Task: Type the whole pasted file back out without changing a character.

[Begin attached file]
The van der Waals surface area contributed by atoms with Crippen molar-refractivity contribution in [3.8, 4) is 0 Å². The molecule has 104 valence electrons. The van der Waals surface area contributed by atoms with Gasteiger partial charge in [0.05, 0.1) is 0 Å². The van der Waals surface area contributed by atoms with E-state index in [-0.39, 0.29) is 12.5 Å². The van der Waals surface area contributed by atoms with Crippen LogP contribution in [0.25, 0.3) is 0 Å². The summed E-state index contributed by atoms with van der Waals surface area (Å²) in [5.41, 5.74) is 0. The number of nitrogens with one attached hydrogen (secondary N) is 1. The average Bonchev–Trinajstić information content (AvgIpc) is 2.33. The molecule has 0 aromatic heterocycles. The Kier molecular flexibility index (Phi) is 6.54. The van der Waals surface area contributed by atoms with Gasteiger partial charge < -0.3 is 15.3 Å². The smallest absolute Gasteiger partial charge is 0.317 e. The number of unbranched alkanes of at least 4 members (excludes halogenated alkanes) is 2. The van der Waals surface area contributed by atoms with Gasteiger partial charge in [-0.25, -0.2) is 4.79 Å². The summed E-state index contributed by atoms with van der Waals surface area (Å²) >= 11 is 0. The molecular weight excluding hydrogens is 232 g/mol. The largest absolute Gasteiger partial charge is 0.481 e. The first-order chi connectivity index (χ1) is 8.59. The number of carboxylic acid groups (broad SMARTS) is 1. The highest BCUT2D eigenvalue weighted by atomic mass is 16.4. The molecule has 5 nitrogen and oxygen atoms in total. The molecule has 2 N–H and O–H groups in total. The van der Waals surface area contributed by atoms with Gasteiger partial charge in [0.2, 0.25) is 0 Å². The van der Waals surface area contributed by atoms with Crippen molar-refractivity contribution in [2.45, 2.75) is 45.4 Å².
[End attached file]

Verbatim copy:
The van der Waals surface area contributed by atoms with Crippen molar-refractivity contribution in [3.8, 4) is 0 Å². The molecule has 104 valence electrons. The van der Waals surface area contributed by atoms with Gasteiger partial charge in [0.05, 0.1) is 0 Å². The van der Waals surface area contributed by atoms with E-state index in [-0.39, 0.29) is 12.5 Å². The van der Waals surface area contributed by atoms with Crippen LogP contribution in [0.25, 0.3) is 0 Å². The summed E-state index contributed by atoms with van der Waals surface area (Å²) in [5.41, 5.74) is 0. The number of nitrogens with one attached hydrogen (secondary N) is 1. The average Bonchev–Trinajstić information content (AvgIpc) is 2.33. The molecule has 0 aromatic heterocycles. The Kier molecular flexibility index (Phi) is 6.54. The van der Waals surface area contributed by atoms with Gasteiger partial charge < -0.3 is 15.3 Å². The smallest absolute Gasteiger partial charge is 0.317 e. The number of unbranched alkanes of at least 4 members (excludes halogenated alkanes) is 2. The van der Waals surface area contributed by atoms with Gasteiger partial charge in [-0.25, -0.2) is 4.79 Å². The summed E-state index contributed by atoms with van der Waals surface area (Å²) >= 11 is 0. The molecular weight excluding hydrogens is 232 g/mol. The largest absolute Gasteiger partial charge is 0.481 e. The first-order chi connectivity index (χ1) is 8.59. The number of carboxylic acid groups (broad SMARTS) is 1. The highest BCUT2D eigenvalue weighted by atomic mass is 16.4. The molecule has 5 nitrogen and oxygen atoms in total. The molecule has 2 N–H and O–H groups in total. The van der Waals surface area contributed by atoms with Gasteiger partial charge in [0.2, 0.25) is 0 Å². The van der Waals surface area contributed by atoms with Crippen molar-refractivity contribution in [2.45, 2.75) is 45.4 Å².